Naturalism Symbolism and Art Nouveau

After visiting the fabulous Musee d”Orsay recently and studying the interpretive materials therein I came to a fuller understanding of the history of art in Paris.

From the early 1500’s Paris was a hub of fashion, literature and art of all sorts. In the seventeenth century the pace picked up, and naturalism as a movement was born.

Naturalism is a period of art, and a philosophical movement which considered “nature” as being the origins of everything in the universe – rather than God. A rather shocking concept at the time indeed! France was truly scandalized!!!

Naturalist artists created faithful imitations of nature as an expression of reality, not for religious purposes, or uses. Painters began to paint for public profit rather than dispensations from the Church.

Portrait of Emile Zola by Claude Manet.

Emile Zola burst onto this “naturalist” scene with the publication of 20 novels between the years 1871 and 1893. The books follow the story of one family during the Second French Empire. (The Second French Empire and it’s architectural style is named after the reign of Napoleon III’s Second Empire in the third quarter of the 19th century.)

Zola established a following of writers who specialized in studying the social plagues of mankind. On February 7, 1898, the writer Emile Zola ended up being summoned to stand trial in the Palais de Justice in Paris. He was sued for libel, following his “Open Letter to the [French] President of the Republic”, published one month earlier in the newspaper “L’Aurore.” – In his article, Zola had openly accused high officials, military staffers and handwriting experts of meddling with the truth about the 1894 conviction of a certain Captain Dreyfus, after a shady spying case held in a controversial court-martial.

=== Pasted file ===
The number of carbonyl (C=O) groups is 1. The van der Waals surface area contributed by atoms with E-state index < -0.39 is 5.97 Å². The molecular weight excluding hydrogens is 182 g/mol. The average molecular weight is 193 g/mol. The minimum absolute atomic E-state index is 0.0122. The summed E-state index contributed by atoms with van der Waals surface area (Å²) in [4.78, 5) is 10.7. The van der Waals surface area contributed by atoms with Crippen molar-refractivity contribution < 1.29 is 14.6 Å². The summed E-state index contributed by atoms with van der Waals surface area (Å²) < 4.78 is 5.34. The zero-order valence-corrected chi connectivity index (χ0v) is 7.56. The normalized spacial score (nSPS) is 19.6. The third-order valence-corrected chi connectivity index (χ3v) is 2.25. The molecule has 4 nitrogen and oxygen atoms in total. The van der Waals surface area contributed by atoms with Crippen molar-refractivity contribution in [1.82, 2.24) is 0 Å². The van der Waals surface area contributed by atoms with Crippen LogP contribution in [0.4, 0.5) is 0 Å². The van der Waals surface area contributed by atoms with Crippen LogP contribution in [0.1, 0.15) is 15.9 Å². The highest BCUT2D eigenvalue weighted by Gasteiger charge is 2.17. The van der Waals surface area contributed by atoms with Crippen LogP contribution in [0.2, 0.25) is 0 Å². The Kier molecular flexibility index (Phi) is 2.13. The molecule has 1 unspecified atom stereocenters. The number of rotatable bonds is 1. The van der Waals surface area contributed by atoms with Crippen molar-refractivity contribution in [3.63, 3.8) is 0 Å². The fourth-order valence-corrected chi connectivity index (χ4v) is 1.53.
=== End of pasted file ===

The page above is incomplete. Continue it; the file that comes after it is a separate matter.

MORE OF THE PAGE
Ironically, and quite French indeed, was the ultimate outcome in spite of his conviction – huge popularity for Zola and his writings; and “naturalism” as a style was adopted as the “official” art form of the Third French Republic. The Third Republic in France began in 1871, with the final end of monarchy in France. Industrial expansion continued during this time, and art flourished in Paris as always.

Examples of these later social naturalists are Georges Hendrix Breitner with his 1898 painting “Two White Horses Hauling Logs in Amsterdam”; Jules Dalou’s “Blacksmith” and Lionel Walden’s “The Docks of Cardiff.” Below is Gustave Callebotte’s classic “The Planers,” showing everyday workers at their tasks.

Other, earlier naturalists who painted strictly nature scenes were Jules Bastien-Lepage “Haymaking” and Leon Lhermitte “Paying the Harvesters.”

Symbolism emerged alongside the later Naturalists, and is not considered a clearly defined stylistic movement, but as a tendency.

Classic symbolism on display on Rue Lepic in Paris.

Most popular during the latter nineteenth century, it also emerged from literary roots through poetry then visual arts. Munch, Klimt, Ibsen and Strinberg were all considered symbolist painters, along with the Belgian James Ensor. Odilon Redon’s “Closed Eyes” (1890) is a perfect example of symbolism.

Art Noveau boomed out of the late ninteenth century as a rection to the “sclerosis” into which architecture had fallen in Paris.

Classic art nouveau desk and wall hangings on display in the Musee d’Orsay.

Not just Paris, but pan-European in general saw the emergence of skilled artisans and cabinet makers actually responding to the desires of their clients and designing a more modern style, for modern life in the modern Europe of the time. The rules of Art Nouveau were but two – shake off the past and respect of the materials from which art is made.

Some excellent examples of Art Noveau furniture are on display at the Musee d’Orsay – from Hector Guimard’s Smoking Room Sofa (1897) to Henry van de Velde’s Desk (1898-1900). Of course there were many Art Nouveau geniuses in Paris, Rene Lalique, A. Charpentier, Emile Galle and Louis Majorelle to name a few.

Art Nouveau varied from country to country in Europe and severe geometric designs were common in the UK and Austria, while tortuous fantasies based on plant growths became all the rage in Belgium and France.

Many other periods and styles of art can be discovered at the Musee d’Orsay, but I had only one day to visit the sprawling building. Be sure to get there early, and enjoy some time wandering slowly and absorbing the knowledge, wisdom and art of the masters.

By Martin Trip Copyright 2002 Hip, Inc.

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